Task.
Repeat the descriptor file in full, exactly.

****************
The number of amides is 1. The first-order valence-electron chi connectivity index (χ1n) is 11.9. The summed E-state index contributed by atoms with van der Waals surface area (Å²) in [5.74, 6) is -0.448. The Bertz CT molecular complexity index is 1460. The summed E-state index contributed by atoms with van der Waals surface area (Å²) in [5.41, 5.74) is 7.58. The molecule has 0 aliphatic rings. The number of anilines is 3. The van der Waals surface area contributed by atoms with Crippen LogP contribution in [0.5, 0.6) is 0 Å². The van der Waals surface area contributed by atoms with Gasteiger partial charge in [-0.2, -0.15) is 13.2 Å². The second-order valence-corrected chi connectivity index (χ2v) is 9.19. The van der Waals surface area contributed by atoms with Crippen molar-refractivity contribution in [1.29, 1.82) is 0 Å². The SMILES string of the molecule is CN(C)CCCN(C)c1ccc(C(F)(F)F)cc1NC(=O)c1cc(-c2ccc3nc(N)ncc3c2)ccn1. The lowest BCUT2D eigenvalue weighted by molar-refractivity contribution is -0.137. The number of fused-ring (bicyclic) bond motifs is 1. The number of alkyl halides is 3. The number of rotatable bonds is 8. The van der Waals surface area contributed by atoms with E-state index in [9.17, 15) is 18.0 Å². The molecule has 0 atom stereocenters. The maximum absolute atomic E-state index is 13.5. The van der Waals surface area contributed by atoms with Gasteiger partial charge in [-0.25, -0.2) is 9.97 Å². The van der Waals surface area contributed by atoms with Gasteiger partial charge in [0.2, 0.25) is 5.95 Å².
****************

The number of amides is 1. The first-order valence-electron chi connectivity index (χ1n) is 11.9. The summed E-state index contributed by atoms with van der Waals surface area (Å²) in [5.74, 6) is -0.448. The Bertz CT molecular complexity index is 1460. The summed E-state index contributed by atoms with van der Waals surface area (Å²) in [5.41, 5.74) is 7.58. The molecule has 0 aliphatic rings. The number of anilines is 3. The van der Waals surface area contributed by atoms with Crippen LogP contribution in [0.5, 0.6) is 0 Å². The van der Waals surface area contributed by atoms with Gasteiger partial charge in [-0.2, -0.15) is 13.2 Å². The second-order valence-corrected chi connectivity index (χ2v) is 9.19. The van der Waals surface area contributed by atoms with Crippen molar-refractivity contribution in [1.29, 1.82) is 0 Å². The SMILES string of the molecule is CN(C)CCCN(C)c1ccc(C(F)(F)F)cc1NC(=O)c1cc(-c2ccc3nc(N)ncc3c2)ccn1. The lowest BCUT2D eigenvalue weighted by molar-refractivity contribution is -0.137. The number of fused-ring (bicyclic) bond motifs is 1. The number of alkyl halides is 3. The number of rotatable bonds is 8. The van der Waals surface area contributed by atoms with E-state index in [9.17, 15) is 18.0 Å². The molecule has 0 atom stereocenters. The maximum absolute atomic E-state index is 13.5. The van der Waals surface area contributed by atoms with Gasteiger partial charge in [-0.25, -0.2) is 9.97 Å². The van der Waals surface area contributed by atoms with Gasteiger partial charge in [0.2, 0.25) is 5.95 Å².